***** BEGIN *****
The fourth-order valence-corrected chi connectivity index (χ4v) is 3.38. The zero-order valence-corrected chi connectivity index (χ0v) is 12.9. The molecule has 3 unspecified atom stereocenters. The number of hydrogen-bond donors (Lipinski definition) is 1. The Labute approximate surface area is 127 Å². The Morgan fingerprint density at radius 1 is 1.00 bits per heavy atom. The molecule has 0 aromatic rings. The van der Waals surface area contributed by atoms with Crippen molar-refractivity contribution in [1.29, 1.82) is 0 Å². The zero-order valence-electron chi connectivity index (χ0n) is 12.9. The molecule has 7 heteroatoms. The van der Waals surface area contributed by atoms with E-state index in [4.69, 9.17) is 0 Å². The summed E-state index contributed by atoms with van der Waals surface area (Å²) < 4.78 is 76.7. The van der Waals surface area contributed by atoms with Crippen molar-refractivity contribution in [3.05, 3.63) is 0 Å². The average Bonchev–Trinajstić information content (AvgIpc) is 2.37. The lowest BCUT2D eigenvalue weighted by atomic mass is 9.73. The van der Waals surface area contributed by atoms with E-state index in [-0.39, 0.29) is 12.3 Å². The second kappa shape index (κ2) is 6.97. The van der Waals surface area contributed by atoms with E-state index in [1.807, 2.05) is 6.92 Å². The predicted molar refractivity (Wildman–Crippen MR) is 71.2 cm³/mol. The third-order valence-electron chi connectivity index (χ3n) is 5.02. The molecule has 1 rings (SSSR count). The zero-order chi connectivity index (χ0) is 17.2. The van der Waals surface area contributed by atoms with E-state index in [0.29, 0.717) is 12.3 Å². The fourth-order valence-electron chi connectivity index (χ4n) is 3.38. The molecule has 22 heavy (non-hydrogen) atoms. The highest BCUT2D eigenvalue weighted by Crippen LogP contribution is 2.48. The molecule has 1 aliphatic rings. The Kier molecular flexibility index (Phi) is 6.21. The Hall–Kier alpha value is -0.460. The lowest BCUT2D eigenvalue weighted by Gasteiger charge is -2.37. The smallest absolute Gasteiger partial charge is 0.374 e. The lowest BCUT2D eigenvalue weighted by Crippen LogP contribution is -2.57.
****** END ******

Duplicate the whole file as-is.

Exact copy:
The fourth-order valence-corrected chi connectivity index (χ4v) is 3.38. The zero-order valence-corrected chi connectivity index (χ0v) is 12.9. The molecule has 3 unspecified atom stereocenters. The number of hydrogen-bond donors (Lipinski definition) is 1. The Labute approximate surface area is 127 Å². The Morgan fingerprint density at radius 1 is 1.00 bits per heavy atom. The molecule has 0 aromatic rings. The van der Waals surface area contributed by atoms with Crippen molar-refractivity contribution in [1.29, 1.82) is 0 Å². The zero-order valence-electron chi connectivity index (χ0n) is 12.9. The molecule has 7 heteroatoms. The van der Waals surface area contributed by atoms with E-state index in [4.69, 9.17) is 0 Å². The summed E-state index contributed by atoms with van der Waals surface area (Å²) < 4.78 is 76.7. The van der Waals surface area contributed by atoms with Crippen molar-refractivity contribution in [3.05, 3.63) is 0 Å². The average Bonchev–Trinajstić information content (AvgIpc) is 2.37. The lowest BCUT2D eigenvalue weighted by atomic mass is 9.73. The van der Waals surface area contributed by atoms with E-state index in [-0.39, 0.29) is 12.3 Å². The second kappa shape index (κ2) is 6.97. The van der Waals surface area contributed by atoms with E-state index in [1.807, 2.05) is 6.92 Å². The predicted molar refractivity (Wildman–Crippen MR) is 71.2 cm³/mol. The third-order valence-electron chi connectivity index (χ3n) is 5.02. The molecule has 1 rings (SSSR count). The zero-order chi connectivity index (χ0) is 17.2. The van der Waals surface area contributed by atoms with E-state index in [0.29, 0.717) is 12.3 Å². The fourth-order valence-electron chi connectivity index (χ4n) is 3.38. The molecule has 22 heavy (non-hydrogen) atoms. The highest BCUT2D eigenvalue weighted by Crippen LogP contribution is 2.48. The molecule has 1 aliphatic rings. The Kier molecular flexibility index (Phi) is 6.21. The Hall–Kier alpha value is -0.460. The lowest BCUT2D eigenvalue weighted by Gasteiger charge is -2.37. The smallest absolute Gasteiger partial charge is 0.374 e. The lowest BCUT2D eigenvalue weighted by Crippen LogP contribution is -2.57.